Venus Williams and Angelique Kerber should always go down to the wire, shouldn't they? And then go a little farther while they're at it. They're a perfect match: On one side you have Venus the attacker, who never takes less than a full-throttle cut at the ball; on the other side you have Kerber the defender, the game’s premier moving wallboard. On both sides of the net, you have players who love the fight.

Fight they both did for two hours and 25 minutes on Thursday night in Montreal, before the 34-year-old Venus prevailed with one last forehand winner, and one last last scream of exhilaration and exhaustion, 6-3, 3-6, 6-4.

There was little reason beforehand to believe that this would be the result: Kerber is eight years younger, ranked 19 spots higher, was 3-1 in their head-to-head coming in, and has been playing well. But a healthy Venus, as she continues to remind us two decades after she launched herself on tour, can still play—and, more important, still compete—with anyone on the right night.

The match began with some foreshadowing: Venus, after saving break points, eventually won a 12-minute opening service game. For the next two hours, the two traded the momentum back and forth. Losing that first game had an immediate negative effect on Kerber. Listless and impatient, she went down 0-5 before deciding that she would need to do more than retrieve against Venus on this night. Just when the first set looked out of reach, she took control of the rallies and turned the match around completely. Rather than waiting for Venus to miss, Kerber began to counterpunch and use the American’s pace against her. The German would lose that set, but she would win six of the next seven games to go up 3-0 in the second. Six games later, she had leveled the match at a set apiece.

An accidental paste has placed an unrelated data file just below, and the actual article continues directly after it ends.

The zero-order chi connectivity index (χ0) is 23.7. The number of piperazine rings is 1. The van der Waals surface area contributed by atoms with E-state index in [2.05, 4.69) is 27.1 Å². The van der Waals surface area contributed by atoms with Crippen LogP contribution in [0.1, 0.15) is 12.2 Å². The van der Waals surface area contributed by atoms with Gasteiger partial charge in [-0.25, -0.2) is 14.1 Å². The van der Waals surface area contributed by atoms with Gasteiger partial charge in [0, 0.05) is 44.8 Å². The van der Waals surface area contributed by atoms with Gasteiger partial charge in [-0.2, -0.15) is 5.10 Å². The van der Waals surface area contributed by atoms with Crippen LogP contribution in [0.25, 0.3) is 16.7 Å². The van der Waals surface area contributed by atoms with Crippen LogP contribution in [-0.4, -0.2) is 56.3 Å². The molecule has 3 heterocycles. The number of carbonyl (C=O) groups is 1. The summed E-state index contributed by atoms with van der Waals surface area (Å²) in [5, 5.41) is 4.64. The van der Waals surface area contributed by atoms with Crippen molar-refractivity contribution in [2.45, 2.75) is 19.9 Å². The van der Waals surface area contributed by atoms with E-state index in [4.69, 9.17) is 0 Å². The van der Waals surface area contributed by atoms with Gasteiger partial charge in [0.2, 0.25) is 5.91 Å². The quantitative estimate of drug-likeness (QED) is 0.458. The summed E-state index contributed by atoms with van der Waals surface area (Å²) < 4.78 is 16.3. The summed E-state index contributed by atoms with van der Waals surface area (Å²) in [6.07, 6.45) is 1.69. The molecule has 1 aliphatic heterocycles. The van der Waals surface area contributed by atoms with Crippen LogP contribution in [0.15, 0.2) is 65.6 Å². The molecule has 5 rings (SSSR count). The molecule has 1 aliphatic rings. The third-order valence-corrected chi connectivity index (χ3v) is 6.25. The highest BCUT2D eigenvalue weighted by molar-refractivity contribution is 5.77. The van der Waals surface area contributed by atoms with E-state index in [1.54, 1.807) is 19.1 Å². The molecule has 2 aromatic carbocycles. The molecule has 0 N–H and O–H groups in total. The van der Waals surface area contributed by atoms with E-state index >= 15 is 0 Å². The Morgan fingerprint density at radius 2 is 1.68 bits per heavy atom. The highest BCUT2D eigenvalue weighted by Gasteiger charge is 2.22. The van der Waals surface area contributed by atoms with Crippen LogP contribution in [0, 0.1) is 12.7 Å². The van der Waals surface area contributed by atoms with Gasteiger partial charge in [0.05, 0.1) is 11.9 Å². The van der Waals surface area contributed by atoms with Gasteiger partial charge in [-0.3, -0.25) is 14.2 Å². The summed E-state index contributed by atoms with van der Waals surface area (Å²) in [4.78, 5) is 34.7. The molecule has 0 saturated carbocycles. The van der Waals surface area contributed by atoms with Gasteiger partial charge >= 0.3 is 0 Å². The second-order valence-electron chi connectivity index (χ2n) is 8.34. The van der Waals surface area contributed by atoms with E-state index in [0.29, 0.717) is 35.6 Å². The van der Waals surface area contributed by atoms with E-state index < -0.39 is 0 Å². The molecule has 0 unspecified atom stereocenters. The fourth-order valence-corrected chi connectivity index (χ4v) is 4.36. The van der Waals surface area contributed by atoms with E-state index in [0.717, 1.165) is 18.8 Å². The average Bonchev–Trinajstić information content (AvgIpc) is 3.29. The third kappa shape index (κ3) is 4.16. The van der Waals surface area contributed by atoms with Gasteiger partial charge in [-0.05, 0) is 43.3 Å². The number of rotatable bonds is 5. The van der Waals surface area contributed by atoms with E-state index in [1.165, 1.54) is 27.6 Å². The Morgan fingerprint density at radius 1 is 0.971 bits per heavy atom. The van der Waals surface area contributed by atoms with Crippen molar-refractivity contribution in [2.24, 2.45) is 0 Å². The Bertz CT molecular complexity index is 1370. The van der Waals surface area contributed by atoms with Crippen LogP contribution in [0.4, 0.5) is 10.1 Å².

Again, Kerber had put herself in the favorite’s position. How was Venus going to outlast her younger opponent in a third set? Williams seemed to be wondering the same thing in her opening service game, when she double-faulted four times and was broken. A few minutes later, Venus faced two more break points at 0-2. But she saved them both, the second with a forehand winner that gave her the momentum back for the first time in an hour.

“The longer the match went, the crazier the rallies got,” Venus said afterward. From 2-2 in the third set on, with neither player able to pull away, the match turned into an all-court scrap, and the rallies grew longer and louder. Each woman earned break points, and each saved them in turn—Venus, firing her first serve at top speed from start to finish, would save 15 of 20 break points she faced; Kerber would saved nine of 15. But by the end, neither could hold. Williams broke at 4-3 and reached match point on her serve in the next game, but even her loudest shriek of the night couldn’t get a forehand over the net, and Kerber broke back.

The match reached its peak of the intensity in the final game. Williams attacked and Kerber defended, as the two traded points back and forth. The best of them ended with a turn-back-the-clock stretch forehand volley winner from Venus that almost—almost—inspired a first-pump from her. On Venus’ third match point, Kerber took the attack and Venus, turning back the clock again, retrieved along the baseline. When Venus counterpunched with a crosscourt forehand, the German was left out of position, pinned in the corner. This time, with the court wide open, Venus didn’t miss. She closed a satisfying, Top 10 win with a fittingly full-throttle down-the-line forehand winner. She looked exhausted as she walked to the net, but she had just enough energy to raise her fist and clench it.